On show at Summoning Memories, “Introduction to Square Word Calligraphy” is a textbook to explain how Xu’s system works. Placed next to it is “The Song of Wandering Aengus by William Butler Yeats,” a painting in which Xu employs his own invention and renders the title poem through symbols that transcend the linguistic and cultural boundaries between East and West. Reading from left to right, following English word order, and from top to bottom in columns, as in traditional Chinese texts, Xu’s transcription does not retain Yeats’s original format of three eight-line stanzas. Instead, he divided the poem into two sheets and recomposed the words to resemble Chinese characters.
The puzzling piece was a crowd favorite at the exhibition’s soft opening in early February, which was timed to coincide with the Lunar New Year. “You’d see these Chinese families trying to read the calligraphy as if it was in Chinese, and the label for it hadn’t been put up so they couldn’t figure it out,” Beningson recalled. “So I called Xu Bing to tell him that and he was so happy. Seeing people interact with his work makes him so happy.”
Another piece that requires deciphering from visitors is “In a Twinkle No. 6” by Táo Àimín 陶艾民. Born and raised in Hunan, Tao uses art to explore the daily lives and often forgotten personal histories of rural Chinese women with a combination of empathy and anthropological curiosity. For her contribution, which consists of three dramatic hanging scrolls, Tao paints on wooden washboards that she collected on numerous trips to her family’s home village. She creates ink rubbings from them and inscribes them with stories in nüshu, a colloquial language spoken exclusively by the local women of the Yao minority in Jiangyong county, Hunan Province.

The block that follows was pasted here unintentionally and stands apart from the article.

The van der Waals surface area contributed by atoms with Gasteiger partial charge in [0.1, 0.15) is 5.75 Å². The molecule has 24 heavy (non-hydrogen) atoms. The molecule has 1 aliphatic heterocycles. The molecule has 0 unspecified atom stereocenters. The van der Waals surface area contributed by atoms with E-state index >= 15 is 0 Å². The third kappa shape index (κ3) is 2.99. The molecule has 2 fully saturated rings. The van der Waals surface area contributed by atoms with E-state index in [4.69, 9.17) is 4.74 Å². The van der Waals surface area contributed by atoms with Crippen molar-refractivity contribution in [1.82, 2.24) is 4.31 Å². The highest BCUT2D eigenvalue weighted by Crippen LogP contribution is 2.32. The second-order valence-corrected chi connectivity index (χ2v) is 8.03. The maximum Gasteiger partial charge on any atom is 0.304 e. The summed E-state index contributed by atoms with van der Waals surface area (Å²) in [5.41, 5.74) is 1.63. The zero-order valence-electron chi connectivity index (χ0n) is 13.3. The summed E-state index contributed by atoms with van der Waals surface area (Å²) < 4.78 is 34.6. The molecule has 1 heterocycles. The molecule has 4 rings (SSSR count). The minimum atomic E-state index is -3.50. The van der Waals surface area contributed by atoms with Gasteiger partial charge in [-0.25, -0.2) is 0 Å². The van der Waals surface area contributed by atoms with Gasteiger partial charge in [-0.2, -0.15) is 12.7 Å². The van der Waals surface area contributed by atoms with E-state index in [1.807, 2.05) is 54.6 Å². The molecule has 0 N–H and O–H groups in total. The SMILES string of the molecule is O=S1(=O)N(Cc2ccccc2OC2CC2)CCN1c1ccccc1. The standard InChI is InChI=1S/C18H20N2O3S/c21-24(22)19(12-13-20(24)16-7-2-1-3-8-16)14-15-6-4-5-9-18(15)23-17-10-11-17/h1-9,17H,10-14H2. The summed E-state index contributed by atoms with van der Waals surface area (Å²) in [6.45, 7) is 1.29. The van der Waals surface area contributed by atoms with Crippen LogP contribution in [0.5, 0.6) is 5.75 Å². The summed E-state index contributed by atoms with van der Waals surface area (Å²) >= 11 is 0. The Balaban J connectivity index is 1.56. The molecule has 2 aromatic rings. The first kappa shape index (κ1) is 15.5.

The text on “In a Twinkle No. 6” is a collection of short sentences, allegorical sayings, and slang, with very strong cultural and regional specificity that might not be understood by people outside that area. To help visitors understand, the installation has English translations displayed in this wall text. “It’s about gender, but it’s also about modernization and how communities change,” Beningson said. “About half of the artworks in this exhibition are by female artists, and I just really wanted different voices to be heard.”
Rather than conversing with visitors via cryptic language, some works on display are in dialogue with modern-day issues. Globally celebrated for borrowing past events to comment on present problematic developments, Chinese painter Jì Yúnfēi 季云飞 shares “Three Gorges Dam Migration,” a 10-foot-long horizontal image, hand-printed from over 500 hand-carved woodblocks. Presented on a hand scroll and drawn in a classical Chinese landscape style, the piece depicts the environmental and social consequences caused by the construction of the Three Gorges Dam, a gigantic hydropower project on the Yangtze River that swamped more than 1,000 historical and archeological sites, and forced millions of people to relocate.